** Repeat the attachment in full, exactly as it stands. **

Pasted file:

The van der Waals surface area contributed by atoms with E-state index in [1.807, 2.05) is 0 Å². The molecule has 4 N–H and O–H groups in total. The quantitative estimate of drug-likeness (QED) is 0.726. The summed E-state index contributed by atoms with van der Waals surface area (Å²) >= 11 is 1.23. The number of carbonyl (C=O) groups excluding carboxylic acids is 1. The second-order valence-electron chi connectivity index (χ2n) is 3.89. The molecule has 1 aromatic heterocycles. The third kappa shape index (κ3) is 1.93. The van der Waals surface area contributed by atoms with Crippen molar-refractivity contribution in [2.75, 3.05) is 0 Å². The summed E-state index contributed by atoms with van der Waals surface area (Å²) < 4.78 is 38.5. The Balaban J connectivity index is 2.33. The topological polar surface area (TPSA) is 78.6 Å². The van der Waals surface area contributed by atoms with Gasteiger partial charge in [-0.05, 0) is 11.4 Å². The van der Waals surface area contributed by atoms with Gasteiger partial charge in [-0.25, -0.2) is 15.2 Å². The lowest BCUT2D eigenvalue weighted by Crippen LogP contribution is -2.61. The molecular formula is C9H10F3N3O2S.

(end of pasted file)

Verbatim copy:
The van der Waals surface area contributed by atoms with E-state index in [1.807, 2.05) is 0 Å². The molecule has 4 N–H and O–H groups in total. The quantitative estimate of drug-likeness (QED) is 0.726. The summed E-state index contributed by atoms with van der Waals surface area (Å²) >= 11 is 1.23. The number of carbonyl (C=O) groups excluding carboxylic acids is 1. The second-order valence-electron chi connectivity index (χ2n) is 3.89. The molecule has 1 aromatic heterocycles. The third kappa shape index (κ3) is 1.93. The van der Waals surface area contributed by atoms with Crippen molar-refractivity contribution in [2.75, 3.05) is 0 Å². The summed E-state index contributed by atoms with van der Waals surface area (Å²) < 4.78 is 38.5. The Balaban J connectivity index is 2.33. The topological polar surface area (TPSA) is 78.6 Å². The van der Waals surface area contributed by atoms with Gasteiger partial charge in [-0.05, 0) is 11.4 Å². The van der Waals surface area contributed by atoms with Gasteiger partial charge in [-0.25, -0.2) is 15.2 Å². The lowest BCUT2D eigenvalue weighted by Crippen LogP contribution is -2.61. The molecular formula is C9H10F3N3O2S.